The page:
• To this end, a member of the public attending the Side Event, Mr. Publio Arjona Diaz, an advocate for persons with disabilities and one of the most renown graphic designers in Panama – who, as a person with quadriplegia, uses his head to design -- was invited to share his experience as an example of talent, motivation and achievement. Mr. Arjona recounted how, earlier in his career, he was requested by Swatch, the Official Timekeeper of the 2000 Sydney Olympic Games, to design its corporate advertising campaign during the Games, and how, at the Swatch press conference, many could not believe that, given his severe disability, he had designed it.
  • Following Mr. Arjona’s inspirational intervention, it was pointed out by the speakers how relevant is “to tell the story,” by focusing more on persons with disabilities’ business outcomes and performance versus their disability.
  • Among the panel’s concluding considerations, it was also underlined how important is to reset the dialogue about the participation of persons with disabilities as a driver for innovation; finally, it was noted that the future of work is really about interpersonal value creation: If a person with a disability is creating accessibility for their peers, based on a shared lived experience, that has a ripple effect throughout society.

Photo caption: G3ict Side Event to the Conference of States Parties to the Convention on the Rights of Persons with Disabilities (COSP12) on 12 June 2019 in New York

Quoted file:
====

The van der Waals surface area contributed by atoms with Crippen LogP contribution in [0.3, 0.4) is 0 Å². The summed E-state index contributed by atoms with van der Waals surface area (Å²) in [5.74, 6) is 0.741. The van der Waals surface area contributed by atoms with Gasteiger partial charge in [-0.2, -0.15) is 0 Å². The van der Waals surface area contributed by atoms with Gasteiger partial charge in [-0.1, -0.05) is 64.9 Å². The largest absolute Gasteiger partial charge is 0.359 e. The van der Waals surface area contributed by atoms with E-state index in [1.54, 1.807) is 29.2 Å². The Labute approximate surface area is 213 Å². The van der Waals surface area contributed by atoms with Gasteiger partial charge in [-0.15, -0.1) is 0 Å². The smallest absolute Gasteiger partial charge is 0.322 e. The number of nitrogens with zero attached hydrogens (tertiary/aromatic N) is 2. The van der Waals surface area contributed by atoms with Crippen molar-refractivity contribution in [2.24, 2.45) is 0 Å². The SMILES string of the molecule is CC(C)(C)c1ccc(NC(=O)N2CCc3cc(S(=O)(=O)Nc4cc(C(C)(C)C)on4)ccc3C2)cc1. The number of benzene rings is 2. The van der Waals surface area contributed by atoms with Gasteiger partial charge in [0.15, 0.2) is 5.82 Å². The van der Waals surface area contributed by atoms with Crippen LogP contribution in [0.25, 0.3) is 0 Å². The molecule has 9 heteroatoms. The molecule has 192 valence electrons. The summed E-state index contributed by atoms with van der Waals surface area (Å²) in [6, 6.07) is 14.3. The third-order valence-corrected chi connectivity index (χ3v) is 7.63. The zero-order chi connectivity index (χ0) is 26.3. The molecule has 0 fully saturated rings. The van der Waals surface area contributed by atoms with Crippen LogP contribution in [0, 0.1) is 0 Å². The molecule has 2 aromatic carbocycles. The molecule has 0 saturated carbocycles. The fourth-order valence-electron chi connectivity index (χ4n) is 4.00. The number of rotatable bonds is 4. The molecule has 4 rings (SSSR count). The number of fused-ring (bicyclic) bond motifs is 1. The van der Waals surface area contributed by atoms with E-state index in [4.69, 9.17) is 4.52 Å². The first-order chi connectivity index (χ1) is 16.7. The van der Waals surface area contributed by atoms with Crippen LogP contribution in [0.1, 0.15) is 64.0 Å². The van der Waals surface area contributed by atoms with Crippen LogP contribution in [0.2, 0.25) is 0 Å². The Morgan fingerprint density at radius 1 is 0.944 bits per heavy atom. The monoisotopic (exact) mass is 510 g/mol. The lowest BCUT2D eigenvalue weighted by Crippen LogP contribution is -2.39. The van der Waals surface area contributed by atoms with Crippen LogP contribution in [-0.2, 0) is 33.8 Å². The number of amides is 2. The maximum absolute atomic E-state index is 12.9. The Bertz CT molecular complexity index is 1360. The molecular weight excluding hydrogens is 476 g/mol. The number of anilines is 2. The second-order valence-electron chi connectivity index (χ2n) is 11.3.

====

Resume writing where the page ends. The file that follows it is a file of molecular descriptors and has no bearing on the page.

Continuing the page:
Image 1 (above): G3ict Side Event to the Conference of States Parties to the
Convention on the Rights of Persons with Disabilities (COSP12) on 12 June 2019 in New YorkG3ICT JOINT-SIDE EVENT SPEAKERS (L-R): DR. MICHAEL FEMBEK (ZERO PROJECT/ESSL FOUNDATION); DR. CHRISTOPHER LEE (IAAP/G3ICT); MS. FRANCES WEST (FRANCESWESTCO); AMBASSADOR LUIS GALLEGOS (PERMANENT REPRESENTATIVE OF ECUADOR AT THE UNITED NATIONS IN NEW YORK); MS. DEBRA RUH (RUH GLOBAL IMPACT/THE VALUABLE 500); MR. DANIEL ELLERMAN (ACCENTURE); MR. SHANE KANADY (SOURCEAMERICA)Image 2 (Above): G3ict Joint Side Event Speakers (L-R): Dr. Michael Fembek, (Zero Project/Essl Foundation); Dr. Christopher Lee (IAAP/G3ict); Ms. Frances West (FrancesWestCo); Ambassador Luis Gallegos (Permanent Representative of Ecuador at the United Nations in New York); Ms. Debra Ruh (Ruh Global Impact/The Valuable 500); Mr Daniel Ellerman (Accenture); Mr. Shane Kanady (SourceAmerica)